The Reserve Bank of India, in a bid to attract more overseas inflows and to curb the ongoing fall, both – in Indian currency and in demand for corporate bonds, has eased investment norms for foreign portfolio investors (FPIs) in debt.
Currently, as per the existing framework, FPIs were allowed to invest in various debt market instruments such as government bonds, treasury bills, state development loans and corporate bonds, but with certain limits and restrictions.
“Henceforth, FPIs are permitted to invest in Government securities (G-secs), including treasury bills, and SDLs without any minimum residual maturity requirement, subject to the condition that short-term investments by an FPI under either category shall not exceed 20 per cent of the total investment of that FPI in that category,” RBI said in a notification released yesterday.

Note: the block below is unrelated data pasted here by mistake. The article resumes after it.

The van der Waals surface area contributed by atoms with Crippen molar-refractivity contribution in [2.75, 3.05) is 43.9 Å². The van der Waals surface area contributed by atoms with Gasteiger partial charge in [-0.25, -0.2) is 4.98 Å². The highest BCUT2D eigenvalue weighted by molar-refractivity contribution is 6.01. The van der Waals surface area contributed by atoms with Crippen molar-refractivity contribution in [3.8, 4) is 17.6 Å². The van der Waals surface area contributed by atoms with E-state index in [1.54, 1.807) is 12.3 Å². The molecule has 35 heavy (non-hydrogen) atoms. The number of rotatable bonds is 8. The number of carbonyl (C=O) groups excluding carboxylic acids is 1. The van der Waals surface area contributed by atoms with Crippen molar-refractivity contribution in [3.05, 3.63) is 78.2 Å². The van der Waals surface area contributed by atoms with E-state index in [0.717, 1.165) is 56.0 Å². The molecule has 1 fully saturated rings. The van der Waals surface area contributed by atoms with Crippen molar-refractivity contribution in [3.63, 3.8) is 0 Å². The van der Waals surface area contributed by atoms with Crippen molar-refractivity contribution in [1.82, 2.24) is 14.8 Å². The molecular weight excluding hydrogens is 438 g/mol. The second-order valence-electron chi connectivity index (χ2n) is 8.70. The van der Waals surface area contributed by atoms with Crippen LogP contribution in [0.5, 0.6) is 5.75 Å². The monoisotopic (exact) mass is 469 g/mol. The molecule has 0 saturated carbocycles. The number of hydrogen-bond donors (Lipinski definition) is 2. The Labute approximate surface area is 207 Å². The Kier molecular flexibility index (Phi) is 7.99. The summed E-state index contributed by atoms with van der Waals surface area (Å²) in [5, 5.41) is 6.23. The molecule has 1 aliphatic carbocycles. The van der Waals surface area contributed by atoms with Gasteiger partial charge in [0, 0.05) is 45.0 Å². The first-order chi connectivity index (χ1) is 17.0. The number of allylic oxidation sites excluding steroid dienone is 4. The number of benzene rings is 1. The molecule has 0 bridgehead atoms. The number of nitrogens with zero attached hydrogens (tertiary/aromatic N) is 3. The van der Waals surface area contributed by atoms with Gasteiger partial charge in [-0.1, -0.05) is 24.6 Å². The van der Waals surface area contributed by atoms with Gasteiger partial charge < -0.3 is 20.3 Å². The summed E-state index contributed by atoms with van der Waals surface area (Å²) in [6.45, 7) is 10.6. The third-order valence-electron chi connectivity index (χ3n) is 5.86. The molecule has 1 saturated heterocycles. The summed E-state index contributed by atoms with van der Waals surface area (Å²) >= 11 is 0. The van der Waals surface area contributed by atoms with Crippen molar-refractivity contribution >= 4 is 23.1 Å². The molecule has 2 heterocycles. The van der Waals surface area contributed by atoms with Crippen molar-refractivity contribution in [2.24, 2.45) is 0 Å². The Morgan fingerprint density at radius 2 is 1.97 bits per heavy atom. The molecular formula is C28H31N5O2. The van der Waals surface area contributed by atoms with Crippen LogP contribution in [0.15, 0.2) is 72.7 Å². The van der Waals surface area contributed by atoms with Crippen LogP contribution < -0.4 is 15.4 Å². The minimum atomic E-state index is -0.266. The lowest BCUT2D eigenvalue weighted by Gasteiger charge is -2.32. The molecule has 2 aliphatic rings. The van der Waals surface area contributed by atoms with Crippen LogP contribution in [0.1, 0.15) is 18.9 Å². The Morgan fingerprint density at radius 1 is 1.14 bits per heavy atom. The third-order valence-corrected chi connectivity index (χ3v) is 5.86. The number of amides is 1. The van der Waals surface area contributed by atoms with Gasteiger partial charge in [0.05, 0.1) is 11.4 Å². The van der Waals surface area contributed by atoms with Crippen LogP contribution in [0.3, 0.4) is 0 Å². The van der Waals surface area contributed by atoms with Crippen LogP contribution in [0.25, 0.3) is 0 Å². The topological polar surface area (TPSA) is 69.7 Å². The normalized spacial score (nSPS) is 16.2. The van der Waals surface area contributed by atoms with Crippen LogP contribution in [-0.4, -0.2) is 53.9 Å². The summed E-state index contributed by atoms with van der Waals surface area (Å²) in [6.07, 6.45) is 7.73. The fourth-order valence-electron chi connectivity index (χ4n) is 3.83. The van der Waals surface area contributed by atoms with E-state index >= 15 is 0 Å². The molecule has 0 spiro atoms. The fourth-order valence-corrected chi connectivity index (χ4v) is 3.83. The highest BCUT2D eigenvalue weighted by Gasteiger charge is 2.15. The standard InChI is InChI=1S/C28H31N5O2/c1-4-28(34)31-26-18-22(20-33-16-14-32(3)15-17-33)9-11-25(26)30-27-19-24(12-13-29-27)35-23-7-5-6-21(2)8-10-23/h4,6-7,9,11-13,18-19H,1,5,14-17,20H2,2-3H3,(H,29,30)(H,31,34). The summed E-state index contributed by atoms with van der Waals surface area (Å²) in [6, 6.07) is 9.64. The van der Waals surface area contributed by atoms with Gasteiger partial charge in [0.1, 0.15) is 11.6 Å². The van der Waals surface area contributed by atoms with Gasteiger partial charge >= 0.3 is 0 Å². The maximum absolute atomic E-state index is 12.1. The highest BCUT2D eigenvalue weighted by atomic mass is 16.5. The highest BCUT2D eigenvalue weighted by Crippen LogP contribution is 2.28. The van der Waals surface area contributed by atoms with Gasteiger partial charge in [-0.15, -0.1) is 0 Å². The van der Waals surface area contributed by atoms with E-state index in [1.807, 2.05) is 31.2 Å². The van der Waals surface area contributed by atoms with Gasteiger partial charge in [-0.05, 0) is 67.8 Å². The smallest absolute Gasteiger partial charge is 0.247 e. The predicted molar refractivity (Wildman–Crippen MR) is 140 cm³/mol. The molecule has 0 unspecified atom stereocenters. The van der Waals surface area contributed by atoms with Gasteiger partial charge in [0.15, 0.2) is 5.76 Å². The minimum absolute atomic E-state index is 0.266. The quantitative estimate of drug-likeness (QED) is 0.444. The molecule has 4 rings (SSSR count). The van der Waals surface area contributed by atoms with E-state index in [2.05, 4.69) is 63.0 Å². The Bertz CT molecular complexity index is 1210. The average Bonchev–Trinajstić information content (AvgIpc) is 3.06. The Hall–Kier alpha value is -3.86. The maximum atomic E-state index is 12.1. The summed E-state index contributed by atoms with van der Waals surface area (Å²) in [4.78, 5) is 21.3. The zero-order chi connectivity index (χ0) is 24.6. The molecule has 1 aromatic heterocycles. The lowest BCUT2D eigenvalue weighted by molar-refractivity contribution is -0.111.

The central bank has now allowed FPIs to invest in corporate bonds with minimum residual maturity of above one year. Further, in the corporate bond segment, FPIs are also now permitted to invest with a minimum maturity of three years.
Hereon, the RBI increased the FPIs cap on investment in government security to 30 per cent of the outstanding stock of that security, from 20 per cent earlier.
“At the end of any day, all investments with residual maturity of up to one year will be reckoned for the 20 per cent limit,” the central banker’s official communiqué added.